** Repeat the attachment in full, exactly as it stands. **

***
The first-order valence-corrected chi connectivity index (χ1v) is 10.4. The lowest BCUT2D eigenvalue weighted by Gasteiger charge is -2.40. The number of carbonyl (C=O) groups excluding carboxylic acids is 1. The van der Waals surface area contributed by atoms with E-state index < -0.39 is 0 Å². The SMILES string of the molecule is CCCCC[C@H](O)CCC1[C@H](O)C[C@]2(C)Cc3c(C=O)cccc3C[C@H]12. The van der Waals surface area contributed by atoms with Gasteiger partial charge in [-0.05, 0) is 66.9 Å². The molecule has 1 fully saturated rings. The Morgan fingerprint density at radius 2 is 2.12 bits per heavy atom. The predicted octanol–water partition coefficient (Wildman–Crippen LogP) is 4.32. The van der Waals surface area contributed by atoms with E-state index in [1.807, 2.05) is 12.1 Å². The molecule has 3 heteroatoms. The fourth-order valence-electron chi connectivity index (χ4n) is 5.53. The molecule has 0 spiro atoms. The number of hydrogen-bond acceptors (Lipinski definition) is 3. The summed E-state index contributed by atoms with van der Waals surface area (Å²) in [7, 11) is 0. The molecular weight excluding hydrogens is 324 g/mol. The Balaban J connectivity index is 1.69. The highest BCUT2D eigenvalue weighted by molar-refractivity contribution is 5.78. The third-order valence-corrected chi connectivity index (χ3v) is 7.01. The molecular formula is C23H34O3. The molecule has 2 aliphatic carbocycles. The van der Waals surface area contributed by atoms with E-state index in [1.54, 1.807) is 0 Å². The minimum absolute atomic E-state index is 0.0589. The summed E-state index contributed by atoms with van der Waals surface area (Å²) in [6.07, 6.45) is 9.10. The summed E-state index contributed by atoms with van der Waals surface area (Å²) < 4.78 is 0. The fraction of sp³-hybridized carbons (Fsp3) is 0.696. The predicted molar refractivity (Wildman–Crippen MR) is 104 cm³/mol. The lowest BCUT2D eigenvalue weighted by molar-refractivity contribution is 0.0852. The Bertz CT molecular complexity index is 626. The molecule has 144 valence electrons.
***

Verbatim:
The first-order valence-corrected chi connectivity index (χ1v) is 10.4. The lowest BCUT2D eigenvalue weighted by Gasteiger charge is -2.40. The number of carbonyl (C=O) groups excluding carboxylic acids is 1. The van der Waals surface area contributed by atoms with E-state index < -0.39 is 0 Å². The SMILES string of the molecule is CCCCC[C@H](O)CCC1[C@H](O)C[C@]2(C)Cc3c(C=O)cccc3C[C@H]12. The van der Waals surface area contributed by atoms with Gasteiger partial charge in [-0.05, 0) is 66.9 Å². The molecule has 1 fully saturated rings. The Morgan fingerprint density at radius 2 is 2.12 bits per heavy atom. The predicted octanol–water partition coefficient (Wildman–Crippen LogP) is 4.32. The van der Waals surface area contributed by atoms with E-state index in [1.807, 2.05) is 12.1 Å². The molecule has 3 heteroatoms. The fourth-order valence-electron chi connectivity index (χ4n) is 5.53. The molecule has 0 spiro atoms. The number of hydrogen-bond acceptors (Lipinski definition) is 3. The summed E-state index contributed by atoms with van der Waals surface area (Å²) in [7, 11) is 0. The molecular weight excluding hydrogens is 324 g/mol. The Balaban J connectivity index is 1.69. The highest BCUT2D eigenvalue weighted by molar-refractivity contribution is 5.78. The third-order valence-corrected chi connectivity index (χ3v) is 7.01. The molecular formula is C23H34O3. The molecule has 2 aliphatic carbocycles. The van der Waals surface area contributed by atoms with E-state index in [1.54, 1.807) is 0 Å². The minimum absolute atomic E-state index is 0.0589. The summed E-state index contributed by atoms with van der Waals surface area (Å²) in [6.07, 6.45) is 9.10. The summed E-state index contributed by atoms with van der Waals surface area (Å²) < 4.78 is 0. The fraction of sp³-hybridized carbons (Fsp3) is 0.696. The predicted molar refractivity (Wildman–Crippen MR) is 104 cm³/mol. The lowest BCUT2D eigenvalue weighted by molar-refractivity contribution is 0.0852. The Bertz CT molecular complexity index is 626. The molecule has 144 valence electrons.